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June 1, 2021 / Nat Anacostia

Nats’ May in review: ‘This is a way different year than 2019’

The Nationals entered May tied for second place in the NL East, a game behind the division-leading Phillies. During the month, they slipped further and further behind, and— with a five-game losing streak at the end of the month—their record for the month was 11–17. They finished the month in last place in the division, seven games behind the division-leading Mets. According to Fangraphs, their probability of winning the division was down to 2%, and of making the playoffs down to 4%. (Fivethirtyeight.com is a bit more optimistic, showing a 7% chance of winning the division and 10% of making the playoffs.)

As May began, the Nats were at home, having played (and won) the first game of a three-game series against the Marlins. The Nats won both of the remaining games for a series sweep. The final game, on Sunday May 2, was notable because Max Scherzer pitched a complete game in a 3–1 victory and had a shutout going until he gave up a home run in the ninth inning. He finished the game quickly—in 2 hours and 37 minutes (106 pitches)—because he had somewhere to go. After the end of the game he rushed away to join his wife, who, a couple of hours after the game ended, would give birth to their baby boy.

The Nats’ record was now .500 (12–12), and they were tied for first place in the NL East. Indeed, on their May 3 off day they briefly held sole possession of first place, though all four divisional rivals were within 2.5 games of the Nats. But that quickly changed with their next series, a three-game set against Atlanta, which the Braves swept. The last two games—a 5 to 3 loss in which the Nats rallied in the bottom of the eighth but ultimately fell short, and a 3 to 2 loss in which Ryan Zimmerman doubled to put the tying run in scoring position leading off the bottom of the ninth—were tightly fought but frustrating losses. At the end of the series the Nats had dropped to last place, 2.5 games behind.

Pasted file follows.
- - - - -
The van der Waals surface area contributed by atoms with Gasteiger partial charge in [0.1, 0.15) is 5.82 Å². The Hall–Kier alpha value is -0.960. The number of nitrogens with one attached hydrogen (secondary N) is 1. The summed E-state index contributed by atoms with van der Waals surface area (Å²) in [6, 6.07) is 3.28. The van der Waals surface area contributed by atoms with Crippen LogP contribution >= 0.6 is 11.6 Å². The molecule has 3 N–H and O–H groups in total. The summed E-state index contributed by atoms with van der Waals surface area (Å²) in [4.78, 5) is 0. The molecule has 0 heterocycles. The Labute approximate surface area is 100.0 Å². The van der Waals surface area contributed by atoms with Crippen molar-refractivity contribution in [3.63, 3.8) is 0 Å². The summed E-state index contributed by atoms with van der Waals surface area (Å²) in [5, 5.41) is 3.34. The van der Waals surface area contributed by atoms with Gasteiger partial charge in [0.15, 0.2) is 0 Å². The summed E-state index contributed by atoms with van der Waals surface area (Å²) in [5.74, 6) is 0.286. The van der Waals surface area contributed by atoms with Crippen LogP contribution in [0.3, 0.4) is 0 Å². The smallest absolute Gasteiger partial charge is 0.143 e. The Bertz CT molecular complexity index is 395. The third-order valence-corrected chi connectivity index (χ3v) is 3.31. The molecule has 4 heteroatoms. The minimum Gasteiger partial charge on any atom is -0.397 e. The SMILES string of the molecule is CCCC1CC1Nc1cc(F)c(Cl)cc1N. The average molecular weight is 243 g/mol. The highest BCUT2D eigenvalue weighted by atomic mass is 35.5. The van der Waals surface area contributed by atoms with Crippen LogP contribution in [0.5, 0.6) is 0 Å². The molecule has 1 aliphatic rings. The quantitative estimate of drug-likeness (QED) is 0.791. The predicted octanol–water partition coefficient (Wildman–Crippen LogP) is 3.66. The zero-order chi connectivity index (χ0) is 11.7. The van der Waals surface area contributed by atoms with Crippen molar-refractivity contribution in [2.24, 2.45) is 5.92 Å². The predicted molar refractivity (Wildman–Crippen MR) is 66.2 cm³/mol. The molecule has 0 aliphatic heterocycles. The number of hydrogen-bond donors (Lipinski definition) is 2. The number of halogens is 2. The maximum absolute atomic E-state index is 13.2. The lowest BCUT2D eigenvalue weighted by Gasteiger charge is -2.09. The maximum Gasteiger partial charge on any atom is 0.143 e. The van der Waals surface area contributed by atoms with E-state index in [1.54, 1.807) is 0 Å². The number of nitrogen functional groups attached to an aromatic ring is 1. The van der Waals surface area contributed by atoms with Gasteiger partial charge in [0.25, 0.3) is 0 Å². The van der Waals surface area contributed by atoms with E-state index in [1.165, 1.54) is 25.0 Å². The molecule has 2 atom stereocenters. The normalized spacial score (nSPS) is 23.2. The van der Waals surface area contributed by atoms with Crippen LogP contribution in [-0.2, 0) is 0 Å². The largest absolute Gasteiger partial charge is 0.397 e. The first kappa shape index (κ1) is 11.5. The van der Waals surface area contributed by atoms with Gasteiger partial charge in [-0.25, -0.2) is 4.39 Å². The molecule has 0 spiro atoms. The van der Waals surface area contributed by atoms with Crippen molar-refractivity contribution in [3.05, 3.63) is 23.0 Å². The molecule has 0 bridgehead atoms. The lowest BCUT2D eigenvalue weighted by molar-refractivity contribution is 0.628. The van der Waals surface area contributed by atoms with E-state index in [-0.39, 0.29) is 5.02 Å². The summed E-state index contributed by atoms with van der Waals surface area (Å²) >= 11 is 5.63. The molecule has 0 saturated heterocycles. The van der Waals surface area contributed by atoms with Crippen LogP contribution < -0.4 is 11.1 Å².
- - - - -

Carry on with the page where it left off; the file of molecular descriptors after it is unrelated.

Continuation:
The team next had a short 3-game road series in New York against the Yankees. Juan Soto returned to the lineup after the shoulder injury that had put him on the injured list. The first game was close until the eighth inning, when the Nats broke out and wound up routing the Yanks 11 to 4. Scherzer pitched superbly in the second game and left in the eighth with the Nats ahead 2 to 1, but Brad Hand wasn’t able to close it and the Yanks went on to win in the 11th inning. The third game featured another Hand meltdown and the Yankees’ second consecutive walk-off win.

Returning home for a three-game series against the Phillies, the Nats lost the first two games, with the second loss featuring yet another meltdown and blown save by Hand. They came back to win the third game behind a good start by Patrick Corbin. Wander Suero, who had been on the injured list since April 18, returned to the bullpen.

The Nats’ next road trip took them to Arizona and Chicago. In the series opener at Chase Field in Phoenix, the offense took off, beating the Diamondbacks 17 to 2. In the next game, the D-backs responded by thrashing the Nats 11 to 4, but the Nats won the finale 3 to 0 to take the series. In Chicago, the Cubs won three of four, making the Nats 3–4 on the road trip. Erick Fedde and Tanner Rainey were placed on the Covid injured list after one of them tested positive, and Victor Robles suffered an ankle sprain that would leave him on the injured list as well.